Trulia has teamed up with Uber, a popular mobile app that lets you hail drivers from a smartphone, to make it easier for buyers to dart over to listings that strike their fancy.
The arrangement is a win-win for Trulia, allowing the listing portal to earn referral fees from Uber, while providing additional value to prospective buyers.
“Uber is an innovative company that’s now empowering our users to take the next step, from viewing homes online to touring in person,” said Jonathan McNulty, head of consumer product at Trulia, in a statement that appeared in a blog post Uber published on the integration
As part of the integration, Trulia now features a link to uber.com on every listing page available on its mobile website. Users can tap the link to quickly pull up Uber’s mobile app and digitally order a driver.
The links to uber.com, which are generated through Uber’s API (application programming interface), do not appear inside Trulia’s mobile app or on its desktop website. Only users who visit Trulia from an Internet browser on a mobile device see the links to Uber.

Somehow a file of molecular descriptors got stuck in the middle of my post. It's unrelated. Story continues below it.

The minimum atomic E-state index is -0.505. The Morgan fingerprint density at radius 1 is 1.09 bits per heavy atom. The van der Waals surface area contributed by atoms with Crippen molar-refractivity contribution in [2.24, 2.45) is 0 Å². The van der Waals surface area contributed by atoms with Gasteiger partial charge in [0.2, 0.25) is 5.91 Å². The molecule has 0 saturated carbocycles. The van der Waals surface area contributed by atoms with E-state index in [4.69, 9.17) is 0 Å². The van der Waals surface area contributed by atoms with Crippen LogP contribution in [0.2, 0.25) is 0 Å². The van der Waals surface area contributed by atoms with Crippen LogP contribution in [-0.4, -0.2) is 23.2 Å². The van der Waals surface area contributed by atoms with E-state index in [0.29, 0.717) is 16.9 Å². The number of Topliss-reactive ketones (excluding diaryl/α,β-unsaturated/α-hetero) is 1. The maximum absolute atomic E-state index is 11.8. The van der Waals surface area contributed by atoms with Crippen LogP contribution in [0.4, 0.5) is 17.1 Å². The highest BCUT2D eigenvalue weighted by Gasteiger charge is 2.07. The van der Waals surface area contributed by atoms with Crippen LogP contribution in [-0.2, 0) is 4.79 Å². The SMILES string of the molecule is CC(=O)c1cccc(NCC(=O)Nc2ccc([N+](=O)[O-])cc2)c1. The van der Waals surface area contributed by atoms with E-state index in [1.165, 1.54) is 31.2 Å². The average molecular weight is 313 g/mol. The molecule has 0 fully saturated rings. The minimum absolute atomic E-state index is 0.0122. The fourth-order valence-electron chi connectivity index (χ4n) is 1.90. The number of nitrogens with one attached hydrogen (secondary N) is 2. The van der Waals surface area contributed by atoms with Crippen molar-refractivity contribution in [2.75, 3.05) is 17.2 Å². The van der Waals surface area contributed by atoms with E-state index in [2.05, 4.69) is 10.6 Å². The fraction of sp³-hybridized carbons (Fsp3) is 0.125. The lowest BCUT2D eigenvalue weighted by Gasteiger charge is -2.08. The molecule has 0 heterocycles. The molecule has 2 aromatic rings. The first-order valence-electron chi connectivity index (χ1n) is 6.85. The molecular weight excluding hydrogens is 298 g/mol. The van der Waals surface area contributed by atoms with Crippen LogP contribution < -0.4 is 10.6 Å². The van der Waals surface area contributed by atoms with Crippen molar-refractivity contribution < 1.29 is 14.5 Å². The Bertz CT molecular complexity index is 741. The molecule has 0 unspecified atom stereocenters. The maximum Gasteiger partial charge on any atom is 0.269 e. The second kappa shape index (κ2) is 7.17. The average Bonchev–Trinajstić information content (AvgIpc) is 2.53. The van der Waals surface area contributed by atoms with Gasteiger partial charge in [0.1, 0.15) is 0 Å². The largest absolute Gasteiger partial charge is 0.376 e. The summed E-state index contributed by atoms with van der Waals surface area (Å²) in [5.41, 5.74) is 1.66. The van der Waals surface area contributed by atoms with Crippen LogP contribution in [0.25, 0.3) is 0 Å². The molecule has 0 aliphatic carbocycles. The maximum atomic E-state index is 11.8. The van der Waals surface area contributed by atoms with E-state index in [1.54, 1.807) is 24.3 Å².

The integration might help buyers – assuming they have the cash to spare – overcome the challenge of finding listings in foreign neighborhoods with limited parking.
“Potential homeowners will no longer have to worry about parking when they visit each home and it provides each homeowner with another transportation option, where transportation may not be as accessible,” Uber said in its blog post.
Drivers ordered through on-demand driver services Uber, Lyft and Sidecar are generally cheaper than traditional taxis, according to a study by What’s The Fare, a website that lets users compare prices between driving services.
Uber users set a pick-up location by tapping a map display that shows the locations of nearby drivers, and later pay for their ride through the app.
Trulia’s collaboration with Uber comes amid a sprouting of apps that let buyers request immediate showings from real estate agents, such as Curb Call and AgentPair.
Gregg Larson, CEO of Clareity Consulting, has speculated that such apps could spur some Uber drivers to get real estate licenses.
Trulia’s integration with Uber would only seem to strengthen that incentive.
Trulia embedded links to Uber by tapping the app’s API. That API is public (other users include Starbucks and travel website TripAdvisor), raising the possibility that other listing portals might build similar functionality into their user experiences.
Matt Flegal, a spokesman for Trulia, confirmed that Trulia is earning referral fees for business it generates for Uber through its use of Uber’s API, but said he couldn’t share further details.
On its developer’s website, Uber advertises the potential for companies that use its API to earn rewards for generating business for Uber.
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